Leukemia is an evolutionary disease and evolves by the accrual of mutations within a clone. Those mutations that are systematically found in all the patients affected by a certain leukemia are called “drivers” as they are necessary to drive the development of leukemia. Those ones that accumulate over time but are different from patient to patient and, therefore, are not essential for leukemia development are called “passengers.” The first studies highlighting a potential cooperating role of phosphatidylinositol 3-kinase (PI3K)/RAS pathway mutations in the phenotype of KMT2A-rearranged leukemia was published 20 years ago. The recent development in more sensitive sequencing technologies has contributed to clarify the contribution of these mutations to the evolution of KMT2A-rearranged leukemia and suggested that these mutations might confer clonal fitness and enhance the evolvability of KMT2A-leukemic cells. This is of particular interest since this pathway can be targeted offering potential novel therapeutic strategies to KMT2A-leukemic patients. This review summarizes the recent progress on our understanding of the role of PI3K/RAS pathway mutations in initiation, maintenance, and relapse of KMT2A-rearranged leukemia.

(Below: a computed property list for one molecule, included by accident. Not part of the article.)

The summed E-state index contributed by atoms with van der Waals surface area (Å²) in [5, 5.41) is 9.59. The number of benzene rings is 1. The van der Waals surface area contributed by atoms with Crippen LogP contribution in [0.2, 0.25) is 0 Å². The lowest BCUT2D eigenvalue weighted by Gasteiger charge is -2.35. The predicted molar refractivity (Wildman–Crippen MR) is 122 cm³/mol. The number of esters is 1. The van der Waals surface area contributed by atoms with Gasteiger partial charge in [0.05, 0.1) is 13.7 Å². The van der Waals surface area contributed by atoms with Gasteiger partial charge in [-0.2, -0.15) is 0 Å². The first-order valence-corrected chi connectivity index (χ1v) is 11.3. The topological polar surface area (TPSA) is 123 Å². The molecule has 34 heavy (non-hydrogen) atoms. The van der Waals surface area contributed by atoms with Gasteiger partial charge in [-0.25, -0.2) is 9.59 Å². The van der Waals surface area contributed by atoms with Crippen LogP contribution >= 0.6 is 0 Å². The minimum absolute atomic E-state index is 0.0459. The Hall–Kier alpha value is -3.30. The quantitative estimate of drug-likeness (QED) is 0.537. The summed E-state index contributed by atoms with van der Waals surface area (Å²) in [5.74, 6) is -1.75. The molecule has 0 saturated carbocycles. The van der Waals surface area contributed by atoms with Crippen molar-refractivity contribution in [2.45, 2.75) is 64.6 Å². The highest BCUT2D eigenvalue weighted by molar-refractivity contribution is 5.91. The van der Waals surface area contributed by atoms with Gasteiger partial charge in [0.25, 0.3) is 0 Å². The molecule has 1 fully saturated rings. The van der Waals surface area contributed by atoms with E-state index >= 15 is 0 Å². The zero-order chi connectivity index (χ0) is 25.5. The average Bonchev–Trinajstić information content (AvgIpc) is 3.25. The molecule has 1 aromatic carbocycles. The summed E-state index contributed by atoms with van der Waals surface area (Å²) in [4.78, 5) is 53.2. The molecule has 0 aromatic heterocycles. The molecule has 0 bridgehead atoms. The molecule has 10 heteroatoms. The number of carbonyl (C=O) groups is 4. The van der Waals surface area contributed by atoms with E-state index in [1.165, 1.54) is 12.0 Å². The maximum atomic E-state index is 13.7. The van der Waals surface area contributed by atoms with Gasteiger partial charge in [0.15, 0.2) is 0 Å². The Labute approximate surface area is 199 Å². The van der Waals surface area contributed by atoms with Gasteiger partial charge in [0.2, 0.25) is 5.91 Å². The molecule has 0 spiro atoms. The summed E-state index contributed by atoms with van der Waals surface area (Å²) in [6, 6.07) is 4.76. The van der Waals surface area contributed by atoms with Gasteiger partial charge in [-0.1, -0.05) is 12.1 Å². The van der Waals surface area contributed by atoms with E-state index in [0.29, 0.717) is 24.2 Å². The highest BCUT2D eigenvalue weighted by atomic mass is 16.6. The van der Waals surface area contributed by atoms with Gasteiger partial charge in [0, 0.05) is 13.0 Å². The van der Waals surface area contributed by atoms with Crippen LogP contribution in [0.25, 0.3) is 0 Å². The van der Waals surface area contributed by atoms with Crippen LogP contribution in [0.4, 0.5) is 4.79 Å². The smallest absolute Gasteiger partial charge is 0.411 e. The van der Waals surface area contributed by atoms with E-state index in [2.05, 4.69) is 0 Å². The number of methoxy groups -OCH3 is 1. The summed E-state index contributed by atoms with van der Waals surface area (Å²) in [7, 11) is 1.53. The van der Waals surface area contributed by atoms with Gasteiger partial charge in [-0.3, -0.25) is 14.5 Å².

- School of Life and Health Sciences - Senior Lecturer
- Centre for Integrated Research in Life and Health Sciences